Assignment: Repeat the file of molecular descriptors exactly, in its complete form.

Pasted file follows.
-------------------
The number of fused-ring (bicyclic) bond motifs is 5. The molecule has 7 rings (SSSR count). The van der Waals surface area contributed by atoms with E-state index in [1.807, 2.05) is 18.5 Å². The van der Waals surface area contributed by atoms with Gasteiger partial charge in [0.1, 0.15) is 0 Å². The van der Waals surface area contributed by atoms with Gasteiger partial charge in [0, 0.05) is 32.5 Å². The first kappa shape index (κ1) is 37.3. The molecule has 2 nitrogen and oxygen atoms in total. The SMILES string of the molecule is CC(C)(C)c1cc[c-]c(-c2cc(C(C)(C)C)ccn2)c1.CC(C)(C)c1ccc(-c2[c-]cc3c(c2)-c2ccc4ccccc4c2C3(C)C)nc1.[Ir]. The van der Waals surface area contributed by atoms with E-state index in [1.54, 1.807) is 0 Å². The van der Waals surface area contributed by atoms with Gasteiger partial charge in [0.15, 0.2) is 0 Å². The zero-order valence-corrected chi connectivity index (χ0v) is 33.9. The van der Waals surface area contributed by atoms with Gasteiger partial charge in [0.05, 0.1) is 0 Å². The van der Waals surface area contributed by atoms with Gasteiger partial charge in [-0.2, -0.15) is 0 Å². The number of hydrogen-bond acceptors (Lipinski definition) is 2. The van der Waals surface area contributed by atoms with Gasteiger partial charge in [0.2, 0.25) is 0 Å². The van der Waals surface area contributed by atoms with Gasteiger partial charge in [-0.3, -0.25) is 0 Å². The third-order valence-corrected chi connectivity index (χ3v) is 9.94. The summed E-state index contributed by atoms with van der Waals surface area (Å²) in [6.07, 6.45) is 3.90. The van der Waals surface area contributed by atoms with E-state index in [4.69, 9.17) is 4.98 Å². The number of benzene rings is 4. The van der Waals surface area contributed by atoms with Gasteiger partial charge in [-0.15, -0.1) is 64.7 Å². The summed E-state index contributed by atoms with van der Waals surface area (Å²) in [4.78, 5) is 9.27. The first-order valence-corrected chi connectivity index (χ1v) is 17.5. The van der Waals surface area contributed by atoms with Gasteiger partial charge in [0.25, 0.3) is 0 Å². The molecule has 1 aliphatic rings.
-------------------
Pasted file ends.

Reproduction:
The number of fused-ring (bicyclic) bond motifs is 5. The molecule has 7 rings (SSSR count). The van der Waals surface area contributed by atoms with E-state index in [1.807, 2.05) is 18.5 Å². The van der Waals surface area contributed by atoms with Gasteiger partial charge in [0.1, 0.15) is 0 Å². The van der Waals surface area contributed by atoms with Gasteiger partial charge in [0, 0.05) is 32.5 Å². The first kappa shape index (κ1) is 37.3. The molecule has 2 nitrogen and oxygen atoms in total. The SMILES string of the molecule is CC(C)(C)c1cc[c-]c(-c2cc(C(C)(C)C)ccn2)c1.CC(C)(C)c1ccc(-c2[c-]cc3c(c2)-c2ccc4ccccc4c2C3(C)C)nc1.[Ir]. The van der Waals surface area contributed by atoms with E-state index in [1.54, 1.807) is 0 Å². The van der Waals surface area contributed by atoms with Gasteiger partial charge in [0.15, 0.2) is 0 Å². The zero-order valence-corrected chi connectivity index (χ0v) is 33.9. The van der Waals surface area contributed by atoms with Gasteiger partial charge in [0.05, 0.1) is 0 Å². The van der Waals surface area contributed by atoms with Gasteiger partial charge in [-0.2, -0.15) is 0 Å². The number of hydrogen-bond acceptors (Lipinski definition) is 2. The van der Waals surface area contributed by atoms with Gasteiger partial charge in [0.2, 0.25) is 0 Å². The van der Waals surface area contributed by atoms with Gasteiger partial charge in [-0.3, -0.25) is 0 Å². The third-order valence-corrected chi connectivity index (χ3v) is 9.94. The summed E-state index contributed by atoms with van der Waals surface area (Å²) in [6.07, 6.45) is 3.90. The van der Waals surface area contributed by atoms with E-state index in [4.69, 9.17) is 4.98 Å². The number of benzene rings is 4. The van der Waals surface area contributed by atoms with Gasteiger partial charge in [-0.15, -0.1) is 64.7 Å². The summed E-state index contributed by atoms with van der Waals surface area (Å²) in [4.78, 5) is 9.27. The first-order valence-corrected chi connectivity index (χ1v) is 17.5. The van der Waals surface area contributed by atoms with Gasteiger partial charge in [0.25, 0.3) is 0 Å². The molecule has 1 aliphatic rings.